In Chirigotis’s view, Marty won the lawsuit based on the fact that the town’s records when it took control of Cross Street in 1911 were insufficient in the view of the court.

Chirigotis said the legal issue took a turn in Marty’s favor because of a case in Marblehead in 2011. An abutter to a town way to water brought an action against the Town of Marblehead to acquire title to that way. The abutter won the case.

The suit was based upon a statute that indicates that when a town takes a way to water they must within two years take action to develop the way.

One of the property owners who abuts a town way to water has won a lawsuit claiming ownership of the path. The town is appealing the decision.

One of the property owners who abuts a town way to water has won a lawsuit claiming ownership of the path. The town is appealing the decision.

Soon after that, Anastasia Marty of 249 Long Beach Road brought an action against the town in Land Court using the same statute, that in her belief the Town of Barnstable had not done what was necessary back in 1911 to properly take the road within two years of acquisition.

“What happens when someone brings that type of action is it becomes the burden of the town to prove they did everything properly to formalize the taking and to develop the way. The records that were kept in Barnstable in 1911 to 1913 were, I guess inadequate to make that showing,” Chirigotis said.

As a result, the judge in the Land Court awarded the property known as Cross Street to Anastasia Marty.

The town appealed that decision and argued that appeal in early June. There is no decision yet from the Appeals Court.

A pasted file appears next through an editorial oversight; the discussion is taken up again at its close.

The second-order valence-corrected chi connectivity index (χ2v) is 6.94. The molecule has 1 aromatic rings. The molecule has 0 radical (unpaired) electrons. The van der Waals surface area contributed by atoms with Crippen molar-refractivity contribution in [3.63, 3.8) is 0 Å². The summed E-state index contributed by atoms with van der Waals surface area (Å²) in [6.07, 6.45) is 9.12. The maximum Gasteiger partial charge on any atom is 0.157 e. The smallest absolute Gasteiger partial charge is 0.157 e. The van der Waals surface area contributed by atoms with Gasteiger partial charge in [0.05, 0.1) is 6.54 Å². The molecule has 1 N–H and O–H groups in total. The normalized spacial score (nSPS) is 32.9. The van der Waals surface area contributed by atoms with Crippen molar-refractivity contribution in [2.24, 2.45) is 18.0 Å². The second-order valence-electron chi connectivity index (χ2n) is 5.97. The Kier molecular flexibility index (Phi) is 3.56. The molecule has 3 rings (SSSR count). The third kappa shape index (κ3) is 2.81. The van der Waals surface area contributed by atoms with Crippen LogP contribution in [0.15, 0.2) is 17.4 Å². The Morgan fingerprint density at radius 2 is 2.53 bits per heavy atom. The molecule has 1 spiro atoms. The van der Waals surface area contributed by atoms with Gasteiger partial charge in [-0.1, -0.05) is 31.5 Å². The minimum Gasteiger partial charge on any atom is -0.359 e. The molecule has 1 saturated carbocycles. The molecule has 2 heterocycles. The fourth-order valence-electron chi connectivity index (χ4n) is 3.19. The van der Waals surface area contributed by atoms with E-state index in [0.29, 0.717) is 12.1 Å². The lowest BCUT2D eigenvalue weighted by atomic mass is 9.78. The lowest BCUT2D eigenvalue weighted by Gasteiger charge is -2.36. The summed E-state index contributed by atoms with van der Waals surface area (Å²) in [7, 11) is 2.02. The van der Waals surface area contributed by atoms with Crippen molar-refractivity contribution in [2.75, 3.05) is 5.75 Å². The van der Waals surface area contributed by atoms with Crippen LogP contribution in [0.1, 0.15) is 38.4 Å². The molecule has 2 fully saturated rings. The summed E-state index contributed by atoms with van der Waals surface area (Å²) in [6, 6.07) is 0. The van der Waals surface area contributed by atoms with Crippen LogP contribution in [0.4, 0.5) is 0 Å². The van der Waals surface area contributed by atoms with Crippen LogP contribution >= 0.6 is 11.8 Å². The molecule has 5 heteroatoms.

After the appeal was heard, the attorney for the Town of Barnstable filed a motion for a “stay” in order to maintain the status quo pending the decision of the Appeals Court. The motion for the stay was heard in the Land Court by the judge who heard the case. That motion was denied earlier this month.

Soon after, the Town Way to Water was removed and replaced with a No Trespassing sign and the stairs to the beach were removed.

Chirigotis has said he has heard from others that a uniformed security guard is patrolling the property to enforce the No Trespassing order.

Chirigotis said an interesting twist to the case is subsequent to the legal victory for Marty, the abutter who has been maintaining the lawn has filed a motion to intervene in the case. He is saying that if anyone deserves title of the property, it is him because he has been maintaining the property as an extension of his lawn.

Chirigotis said the loss of the public property and the access to the beach has hit locals hard.

“People have been using that continuously not just in the summer but year-round. We have fishermen, people who just walk.” Because Cross Street is a flat, even surface, people who have trouble walking like to use it, Chirigotis said.

Chirigotis said he hopes a working group can be formed to deal town wide with the issue of protecting public ways to water throughout town. He said he has approached the town council president requesting that a working group be formed.